First, I want to thank everyone SO MUCH for all your encouraging comments, emails, and letters! Every time I felt depressed or discouraged, a heartening message would pop up in my inbox, or a fun postcard would appear in the mail, and all my doldrums would slip away. THANK YOU!
The good news: I’m not broken! I’m not brain damaged! Starting in mid-February, I was cleared to rejoin the team at practice. After two weeks of medically-mandated rest, I was understandably excited to jump straight into full-time rowing. However, it would be foolish to go from zero activity to 200km/week, unless I wanted return to the doctor’s office with an overuse injury! (No, thank you. I have enough to deal with at present!) So it was a delicate balancing act—trying to get back up to speed as soon as possible, but without hampering my physical recovery.
I couldn’t have asked for more capable medical care… Gerard (our team PT) was an absolute godsend, and Prima (my PT at an off-site clinic) was both a skilled therapist and patient listener. Between the two of them, along with the entire medical staff of the Olympic Training Center, I was in very good hands.
Of course, it wasn’t all smooth sailing. There were a few times when my enthusiasm overcame my better judgment, and I experienced the classic symptoms of overtraining (extreme fatigue, night sweats, crazy emotions, loss of appetite, etc). However, with diligent recovery and rehab, I became stronger, to the point where I can now complete the week’s training cycle with minimal pain. I am forever indebted to Susan, my pair partner over the last few weeks, for her wonderful patience and encouragement—she keeps my spirits high, even during the most exhausting workouts.
The finale of our California training trip was the National Selection Regatta—an intense weekend of racing with aspiring Olympians from all over the country. This race is the first step toward Olympic qualification: coaches will use the results as a good indication of an athlete’s speed, and a top-five finish can guarantee an invitation to the W8+ selection camp this summer. In addition, the NSR winners have the opportunity to race the pair at a World Cup race later this spring (and potentially earn their spot on the Olympic roster).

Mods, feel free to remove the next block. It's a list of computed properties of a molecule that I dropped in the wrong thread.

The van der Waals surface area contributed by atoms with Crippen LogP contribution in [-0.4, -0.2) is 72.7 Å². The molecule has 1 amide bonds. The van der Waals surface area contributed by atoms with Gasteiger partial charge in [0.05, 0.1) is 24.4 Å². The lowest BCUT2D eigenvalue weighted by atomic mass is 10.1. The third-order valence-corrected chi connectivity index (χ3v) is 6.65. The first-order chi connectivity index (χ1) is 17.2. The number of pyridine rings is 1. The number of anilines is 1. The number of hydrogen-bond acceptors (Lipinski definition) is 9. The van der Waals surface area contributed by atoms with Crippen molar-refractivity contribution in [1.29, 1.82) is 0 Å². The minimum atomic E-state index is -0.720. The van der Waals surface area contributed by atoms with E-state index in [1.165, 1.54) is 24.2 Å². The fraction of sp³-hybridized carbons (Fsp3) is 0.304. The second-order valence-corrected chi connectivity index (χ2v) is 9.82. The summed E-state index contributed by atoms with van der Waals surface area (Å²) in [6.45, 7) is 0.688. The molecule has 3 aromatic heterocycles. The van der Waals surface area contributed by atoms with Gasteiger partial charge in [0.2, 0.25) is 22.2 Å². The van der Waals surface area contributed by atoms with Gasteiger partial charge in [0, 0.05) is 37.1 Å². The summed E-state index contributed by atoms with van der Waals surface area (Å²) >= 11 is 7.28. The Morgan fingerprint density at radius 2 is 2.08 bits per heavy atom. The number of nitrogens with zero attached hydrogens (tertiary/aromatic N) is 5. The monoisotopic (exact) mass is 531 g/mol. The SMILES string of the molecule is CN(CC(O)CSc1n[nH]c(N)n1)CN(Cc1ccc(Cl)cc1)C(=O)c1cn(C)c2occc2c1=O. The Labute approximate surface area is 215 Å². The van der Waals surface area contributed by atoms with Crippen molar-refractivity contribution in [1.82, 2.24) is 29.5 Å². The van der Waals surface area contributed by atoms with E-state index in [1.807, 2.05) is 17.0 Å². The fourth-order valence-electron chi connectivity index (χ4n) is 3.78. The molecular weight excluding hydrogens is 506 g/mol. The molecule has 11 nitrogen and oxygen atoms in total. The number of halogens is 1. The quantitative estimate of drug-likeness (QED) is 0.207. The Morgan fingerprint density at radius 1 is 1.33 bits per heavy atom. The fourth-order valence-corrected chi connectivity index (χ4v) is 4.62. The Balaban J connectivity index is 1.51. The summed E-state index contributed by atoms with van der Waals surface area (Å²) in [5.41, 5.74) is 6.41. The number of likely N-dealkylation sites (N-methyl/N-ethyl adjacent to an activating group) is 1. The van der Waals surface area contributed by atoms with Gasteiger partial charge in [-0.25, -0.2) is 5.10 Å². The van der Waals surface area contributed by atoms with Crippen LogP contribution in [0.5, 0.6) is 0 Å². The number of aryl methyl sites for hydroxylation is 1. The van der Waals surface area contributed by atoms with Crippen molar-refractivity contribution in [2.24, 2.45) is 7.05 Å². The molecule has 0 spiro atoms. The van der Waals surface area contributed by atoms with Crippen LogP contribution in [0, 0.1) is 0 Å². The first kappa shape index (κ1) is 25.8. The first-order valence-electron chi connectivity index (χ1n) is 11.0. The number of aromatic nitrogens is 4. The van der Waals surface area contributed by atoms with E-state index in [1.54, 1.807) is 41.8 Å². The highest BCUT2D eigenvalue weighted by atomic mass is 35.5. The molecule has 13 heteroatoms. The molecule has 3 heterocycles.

For me, this race was even more significant. For the past eight weeks, I’ve been constantly asking myself the same questions: Am I recovered? Am I fast? Am I capable of holding my own with my powerfully-strong and extremely-motivated teammates? The NSR would serve as a symbolic measurement of my physical recovery to date, and of my reentry into full-time Olympic selection. While I’m disappointed in our final placing (5th place, in a chaotic and windy race), I was heartened by our solid efforts in the time trail and semifinal races. I may not be at 100%, but I’m still in the mix!
What’s next for Team USA? The scullers are staying in California to prepare for the Non-Qualified Small Boats Regatta (for the women’s single and double sculls), and the rest of us have returned to New Jersey to continue our training in Princeton. I’m encouraged by my progress so far, and my plan is to stay positive, stay healthy, stay tough, and take my recovery one day at a time.
In the meantime, I am constantly inspired by my teammates. Read about Taylor Ritzel’s motivation on Fox Sports, Kara Kohler’s profile in Sports Illustrated , and the USOC’s video profile of Susan Francia. I am so lucky to train with such amazing athletes!
Side note: my sister just published several updates about her public health research in Siberia… between her medical discussions, Russian election commentary, Moscow exploits, and springtime pictures, I was on the edge of my seat! Her ability to connect with people across language barriers and social differences is truly compelling; any med school would be lucky to have her. Check out her blog at www.romanyredman.wordpress.com